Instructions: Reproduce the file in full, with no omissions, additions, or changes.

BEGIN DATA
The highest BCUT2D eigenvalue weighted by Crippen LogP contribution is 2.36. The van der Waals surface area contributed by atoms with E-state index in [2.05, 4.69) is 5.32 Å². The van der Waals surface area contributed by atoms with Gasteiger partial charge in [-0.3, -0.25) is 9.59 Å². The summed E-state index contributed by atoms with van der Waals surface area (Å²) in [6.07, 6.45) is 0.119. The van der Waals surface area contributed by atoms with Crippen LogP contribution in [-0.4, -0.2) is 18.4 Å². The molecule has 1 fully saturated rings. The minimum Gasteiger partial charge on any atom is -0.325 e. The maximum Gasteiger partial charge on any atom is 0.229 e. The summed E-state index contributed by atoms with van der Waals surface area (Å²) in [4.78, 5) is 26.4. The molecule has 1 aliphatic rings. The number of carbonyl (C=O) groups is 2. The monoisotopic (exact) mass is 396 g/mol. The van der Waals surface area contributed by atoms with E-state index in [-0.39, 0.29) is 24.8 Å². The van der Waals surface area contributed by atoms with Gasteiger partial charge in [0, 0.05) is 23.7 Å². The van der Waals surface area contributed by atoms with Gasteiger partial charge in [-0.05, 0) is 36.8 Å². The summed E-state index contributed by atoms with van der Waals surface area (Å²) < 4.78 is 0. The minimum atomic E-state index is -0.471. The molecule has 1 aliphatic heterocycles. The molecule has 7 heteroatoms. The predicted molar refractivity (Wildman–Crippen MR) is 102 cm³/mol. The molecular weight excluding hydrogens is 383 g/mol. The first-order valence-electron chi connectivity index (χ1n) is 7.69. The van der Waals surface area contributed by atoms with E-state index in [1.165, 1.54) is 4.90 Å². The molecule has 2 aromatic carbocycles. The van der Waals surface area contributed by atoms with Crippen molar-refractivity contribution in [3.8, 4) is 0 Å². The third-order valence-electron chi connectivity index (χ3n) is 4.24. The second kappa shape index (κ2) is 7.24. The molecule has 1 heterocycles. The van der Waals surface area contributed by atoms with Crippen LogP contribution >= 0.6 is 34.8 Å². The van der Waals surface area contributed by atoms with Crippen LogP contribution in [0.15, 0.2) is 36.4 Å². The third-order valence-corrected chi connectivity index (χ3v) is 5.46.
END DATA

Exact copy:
The highest BCUT2D eigenvalue weighted by Crippen LogP contribution is 2.36. The van der Waals surface area contributed by atoms with E-state index in [2.05, 4.69) is 5.32 Å². The van der Waals surface area contributed by atoms with Gasteiger partial charge in [-0.3, -0.25) is 9.59 Å². The summed E-state index contributed by atoms with van der Waals surface area (Å²) in [6.07, 6.45) is 0.119. The van der Waals surface area contributed by atoms with Crippen LogP contribution in [-0.4, -0.2) is 18.4 Å². The molecule has 1 fully saturated rings. The minimum Gasteiger partial charge on any atom is -0.325 e. The maximum Gasteiger partial charge on any atom is 0.229 e. The summed E-state index contributed by atoms with van der Waals surface area (Å²) in [4.78, 5) is 26.4. The molecule has 1 aliphatic rings. The number of carbonyl (C=O) groups is 2. The monoisotopic (exact) mass is 396 g/mol. The van der Waals surface area contributed by atoms with E-state index in [-0.39, 0.29) is 24.8 Å². The van der Waals surface area contributed by atoms with Gasteiger partial charge in [0, 0.05) is 23.7 Å². The van der Waals surface area contributed by atoms with Gasteiger partial charge in [-0.05, 0) is 36.8 Å². The summed E-state index contributed by atoms with van der Waals surface area (Å²) < 4.78 is 0. The minimum atomic E-state index is -0.471. The molecule has 1 aliphatic heterocycles. The molecule has 7 heteroatoms. The predicted molar refractivity (Wildman–Crippen MR) is 102 cm³/mol. The molecular weight excluding hydrogens is 383 g/mol. The first-order valence-electron chi connectivity index (χ1n) is 7.69. The van der Waals surface area contributed by atoms with E-state index in [1.165, 1.54) is 4.90 Å². The molecule has 2 aromatic carbocycles. The van der Waals surface area contributed by atoms with Crippen molar-refractivity contribution in [3.8, 4) is 0 Å². The third-order valence-electron chi connectivity index (χ3n) is 4.24. The second kappa shape index (κ2) is 7.24. The molecule has 1 heterocycles. The van der Waals surface area contributed by atoms with Crippen LogP contribution >= 0.6 is 34.8 Å². The van der Waals surface area contributed by atoms with Crippen LogP contribution in [0.15, 0.2) is 36.4 Å². The third-order valence-corrected chi connectivity index (χ3v) is 5.46.